PEORIA, Ariz. -- The Mariners will be without third-base coach John Stearns for four to six weeks after he underwent laparoscopic surgery Monday for a hiatal hernia.
Shortly after arriving in Arizona, Stearns suffered discomfort in his upper abdomen and thought he was having a heart attack, manager Lloyd McClendon said. The surgery was performed by Dr. Jamison Foster at Arrowhead Hospital in Glendale.
Stearns was released Tuesday afternoon and was told by team trainers to stay at home for a couple of days.
McClendon and general manager Jack Zduriencik will discuss internal options to fill the third-base coaching vacancy during Spring Training and perhaps into the regular season.
The Mariners open Cactus League play Thursday and their regular-season opener is five weeks away, March 31.
Stearns, 62, is in his first season as the team's third-base coach, after serving as the organization's Minor League catching coordinator in 2012 and the first part of 2013 before taking over managing duties for Triple-A Tacoma on May 2. He also was a professional scout with the Mariners in 2010-11.
Stearns, nicknamed "Bad Dude" during his playing days, played 11 seasons with the Phillies and Mets before he retired following the 1984 season.
Three home runs highlight intrasquad game
PEORIA, Ariz. -- If Cactus League games only mean so much -- and the cap is low -- intrasquad games are all but meaningless, save for those directly involved.
With that said, Jabari Blash smashed a long home run that threatened to hit manager Lloyd McClendon's car, and Stefen Romero and Nick Franklin also homered during the Mariners' intrasquad game Tuesday afternoon.
Blash's homer cleared two fences beyond the left-field wall and brought McClendon out of the dugout.
"I thought it was going to hit my car, that's why I jumped up," McClendon said. "But it actually went over the car. That was pretty impressive."
Blash, who hit 25 home runs last season between Class A Advanced High Desert and Double-A Jackson, was actually hit by a pitch from right-hander Logan Bawcom earlier in the at-bat but chose to stay at the plate to take his swings.
Romero, who McClendon has said is in the mix for a roster spot, and Franklin, who is battling Brad Miller for the starting shortstop job, each hit two-run homers.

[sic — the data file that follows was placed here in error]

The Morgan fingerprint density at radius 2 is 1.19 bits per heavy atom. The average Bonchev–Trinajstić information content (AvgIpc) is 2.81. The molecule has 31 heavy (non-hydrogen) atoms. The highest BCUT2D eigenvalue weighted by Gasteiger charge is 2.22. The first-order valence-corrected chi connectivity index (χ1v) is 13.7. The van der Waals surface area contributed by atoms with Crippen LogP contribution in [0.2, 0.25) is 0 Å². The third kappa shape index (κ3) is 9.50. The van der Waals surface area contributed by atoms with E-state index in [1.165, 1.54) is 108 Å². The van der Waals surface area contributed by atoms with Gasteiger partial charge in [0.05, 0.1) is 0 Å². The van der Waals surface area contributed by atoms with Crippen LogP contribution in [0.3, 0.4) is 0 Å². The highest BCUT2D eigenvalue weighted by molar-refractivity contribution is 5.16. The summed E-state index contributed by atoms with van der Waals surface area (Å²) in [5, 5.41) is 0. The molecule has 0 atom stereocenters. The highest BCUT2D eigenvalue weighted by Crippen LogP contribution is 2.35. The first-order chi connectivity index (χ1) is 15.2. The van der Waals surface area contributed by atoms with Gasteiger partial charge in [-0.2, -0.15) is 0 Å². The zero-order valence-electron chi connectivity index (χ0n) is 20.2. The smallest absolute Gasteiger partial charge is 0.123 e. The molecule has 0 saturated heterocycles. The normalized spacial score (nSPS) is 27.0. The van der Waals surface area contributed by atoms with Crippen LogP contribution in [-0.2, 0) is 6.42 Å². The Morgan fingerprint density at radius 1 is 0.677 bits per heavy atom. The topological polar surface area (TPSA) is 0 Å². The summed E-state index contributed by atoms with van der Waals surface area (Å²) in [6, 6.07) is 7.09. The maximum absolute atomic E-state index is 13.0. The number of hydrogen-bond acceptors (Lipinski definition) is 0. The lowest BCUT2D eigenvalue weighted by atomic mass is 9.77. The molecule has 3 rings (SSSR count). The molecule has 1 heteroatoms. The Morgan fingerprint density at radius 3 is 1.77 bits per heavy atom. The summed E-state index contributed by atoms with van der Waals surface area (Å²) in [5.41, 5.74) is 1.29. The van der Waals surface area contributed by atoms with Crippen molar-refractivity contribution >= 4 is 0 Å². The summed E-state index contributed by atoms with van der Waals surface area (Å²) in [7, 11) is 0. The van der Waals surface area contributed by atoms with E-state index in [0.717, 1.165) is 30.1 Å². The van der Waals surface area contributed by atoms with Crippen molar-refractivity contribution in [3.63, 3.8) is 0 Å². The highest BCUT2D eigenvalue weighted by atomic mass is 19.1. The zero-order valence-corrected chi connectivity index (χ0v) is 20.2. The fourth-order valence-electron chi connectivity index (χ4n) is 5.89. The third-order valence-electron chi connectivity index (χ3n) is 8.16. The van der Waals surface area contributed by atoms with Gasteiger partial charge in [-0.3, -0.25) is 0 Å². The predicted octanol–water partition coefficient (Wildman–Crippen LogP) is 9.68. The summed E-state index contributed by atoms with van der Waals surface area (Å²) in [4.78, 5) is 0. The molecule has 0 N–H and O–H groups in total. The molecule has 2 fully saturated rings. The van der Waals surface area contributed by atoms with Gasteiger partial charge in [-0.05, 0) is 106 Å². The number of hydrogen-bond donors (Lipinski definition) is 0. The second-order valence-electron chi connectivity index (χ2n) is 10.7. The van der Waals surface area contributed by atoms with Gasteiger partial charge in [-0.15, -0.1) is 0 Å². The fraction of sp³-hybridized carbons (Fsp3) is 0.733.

Romero's was to center off left-hander Anthony Fernandez; Franklin's was an opposite-field shot to right off lefty James Gillheeney.
"Romero swung the bat really well," McClendon said. "I was impressed."
The game was a welcome break from the usual camp routine and showed where some of the team is -- perhaps only one or two of those who played Tuesday are expected to make the Opening Day roster.
"The first 10 days have been a grind," McClendon said. "It's nice to have the change of pace. I'm sure the players are happy to have a change of pace as well.
"I saw some good things; I saw some bad things. That's to be expected, and we'll work on it. We'll build on the strengths and work on the weaknesses."
Buck welcomes ruling on home-plate collisions
PEORIA, Ariz. -- Major League Baseball and the Major League Baseball Players Association on Monday announced the adoption of an "experimental" rule to reduce collisions at home plate. The rule doesn't outlaw collisions altogether, but it prevents a runner from straying from his path to the plate, and it prevents the catcher from blocking home without the ball.
"Not much has really changed, other than you can't change direction to go after a catcher," manager Lloyd McClendon said.
John Buck said the ruling still leaves a lot open for umpire interpretation, though he welcomes the change.
"We'll see what happens, because the rule can be interpreted differently for a bunch of different people," said Buck, a 10-year veteran. "The main thing is we had an opportunity to protect people in vulnerable situations and situations where a collision didn't have to happen, and I think we did that."
"We've seen how concussions and some injuries can change the course of somebody's career or even life with head-injury stuff," Buck said. "It would have been pretty irresponsible if we didn't take the opportunity to go ahead and make the game a little safer."
Buck said he was among a group of catchers who saw different versions of the rule as it made its way to adoption.
Eight players on 40-man roster agree to terms
PEORIA, Ariz. -- The Mariners on Tuesday announced eight players had agreed to contracts for the coming season.
The signings of pitchers Blake Beavan, Danny Farquhar, Yoervis Medina and Tom Wilhelmsen, infielder Ji-Man Choi and outfielders Abraham Almonte, Xavier Avery and James Jones bring the team's total to 29 of those on the 40-man roster.
Terms of the deals were not disclosed.
Still unsigned are: pitchers Bobby LaFromboise, Lucas Luetge, Brandon Maurer, Hector Noesi, Stephen Pryor, Erasmo Ramirez and Taijuan Walker; catcher Jesus Sucre and infielders Brad Miller, Jesus Montero and Carlos Triunfel.
The Mariners said the 11 unsigned, pre-arbitration players will be signed or renewed by March 11.
• Top prospect Taijuan Walker threw long toss Tuesday and is expected to do so again Wednesday, manager Lloyd McClendon said. Walker showed up to camp with a sore pitching shoulder and last threw off a mound Feb. 17.
"He's doing fine, moving along with the program," McClendon said.
• Jesus Montero had two hits during the intrasquad game but was thrown out at second on a hard-hit ball down the left-field line.
Chris Gabel is a contributor to MLB.com. This story was not subject to the approval of Major League Baseball or its clubs.